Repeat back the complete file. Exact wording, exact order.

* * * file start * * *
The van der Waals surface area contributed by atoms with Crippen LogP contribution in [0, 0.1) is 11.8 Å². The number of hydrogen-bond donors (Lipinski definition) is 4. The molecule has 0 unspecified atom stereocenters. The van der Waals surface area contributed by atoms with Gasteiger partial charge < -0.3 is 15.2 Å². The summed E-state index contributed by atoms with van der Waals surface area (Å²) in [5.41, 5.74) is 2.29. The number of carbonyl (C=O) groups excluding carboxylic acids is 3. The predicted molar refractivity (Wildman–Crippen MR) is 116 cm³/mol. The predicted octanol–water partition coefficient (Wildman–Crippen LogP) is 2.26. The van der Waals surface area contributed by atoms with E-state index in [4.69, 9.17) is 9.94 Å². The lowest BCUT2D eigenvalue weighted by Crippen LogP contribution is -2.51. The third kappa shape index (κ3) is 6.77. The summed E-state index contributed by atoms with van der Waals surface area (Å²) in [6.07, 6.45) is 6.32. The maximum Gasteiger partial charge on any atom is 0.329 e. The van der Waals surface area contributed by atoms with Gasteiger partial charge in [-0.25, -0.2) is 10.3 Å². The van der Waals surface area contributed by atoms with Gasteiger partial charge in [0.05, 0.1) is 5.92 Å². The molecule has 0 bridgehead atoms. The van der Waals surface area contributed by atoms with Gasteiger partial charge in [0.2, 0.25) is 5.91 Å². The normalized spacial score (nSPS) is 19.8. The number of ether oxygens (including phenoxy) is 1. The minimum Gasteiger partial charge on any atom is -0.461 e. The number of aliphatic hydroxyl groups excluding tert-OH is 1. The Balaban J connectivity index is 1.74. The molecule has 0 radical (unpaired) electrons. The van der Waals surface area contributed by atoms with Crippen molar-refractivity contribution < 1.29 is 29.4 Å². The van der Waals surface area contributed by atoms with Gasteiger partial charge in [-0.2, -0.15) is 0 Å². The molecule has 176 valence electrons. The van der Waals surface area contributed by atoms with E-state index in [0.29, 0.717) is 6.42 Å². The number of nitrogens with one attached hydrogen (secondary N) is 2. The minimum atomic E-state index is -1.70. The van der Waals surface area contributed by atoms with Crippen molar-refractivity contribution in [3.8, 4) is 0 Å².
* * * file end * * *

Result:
The van der Waals surface area contributed by atoms with Crippen LogP contribution in [0, 0.1) is 11.8 Å². The number of hydrogen-bond donors (Lipinski definition) is 4. The molecule has 0 unspecified atom stereocenters. The van der Waals surface area contributed by atoms with Gasteiger partial charge < -0.3 is 15.2 Å². The summed E-state index contributed by atoms with van der Waals surface area (Å²) in [5.41, 5.74) is 2.29. The number of carbonyl (C=O) groups excluding carboxylic acids is 3. The predicted molar refractivity (Wildman–Crippen MR) is 116 cm³/mol. The predicted octanol–water partition coefficient (Wildman–Crippen LogP) is 2.26. The van der Waals surface area contributed by atoms with E-state index in [4.69, 9.17) is 9.94 Å². The lowest BCUT2D eigenvalue weighted by Crippen LogP contribution is -2.51. The third kappa shape index (κ3) is 6.77. The summed E-state index contributed by atoms with van der Waals surface area (Å²) in [6.07, 6.45) is 6.32. The maximum Gasteiger partial charge on any atom is 0.329 e. The van der Waals surface area contributed by atoms with Gasteiger partial charge in [-0.25, -0.2) is 10.3 Å². The van der Waals surface area contributed by atoms with Gasteiger partial charge in [0.05, 0.1) is 5.92 Å². The molecule has 0 bridgehead atoms. The van der Waals surface area contributed by atoms with Gasteiger partial charge in [0.2, 0.25) is 5.91 Å². The normalized spacial score (nSPS) is 19.8. The number of ether oxygens (including phenoxy) is 1. The minimum Gasteiger partial charge on any atom is -0.461 e. The number of aliphatic hydroxyl groups excluding tert-OH is 1. The Balaban J connectivity index is 1.74. The molecule has 0 radical (unpaired) electrons. The van der Waals surface area contributed by atoms with Crippen molar-refractivity contribution < 1.29 is 29.4 Å². The van der Waals surface area contributed by atoms with Gasteiger partial charge in [-0.2, -0.15) is 0 Å². The molecule has 176 valence electrons. The van der Waals surface area contributed by atoms with E-state index in [0.29, 0.717) is 6.42 Å². The number of nitrogens with one attached hydrogen (secondary N) is 2. The minimum atomic E-state index is -1.70. The van der Waals surface area contributed by atoms with Crippen molar-refractivity contribution in [3.8, 4) is 0 Å².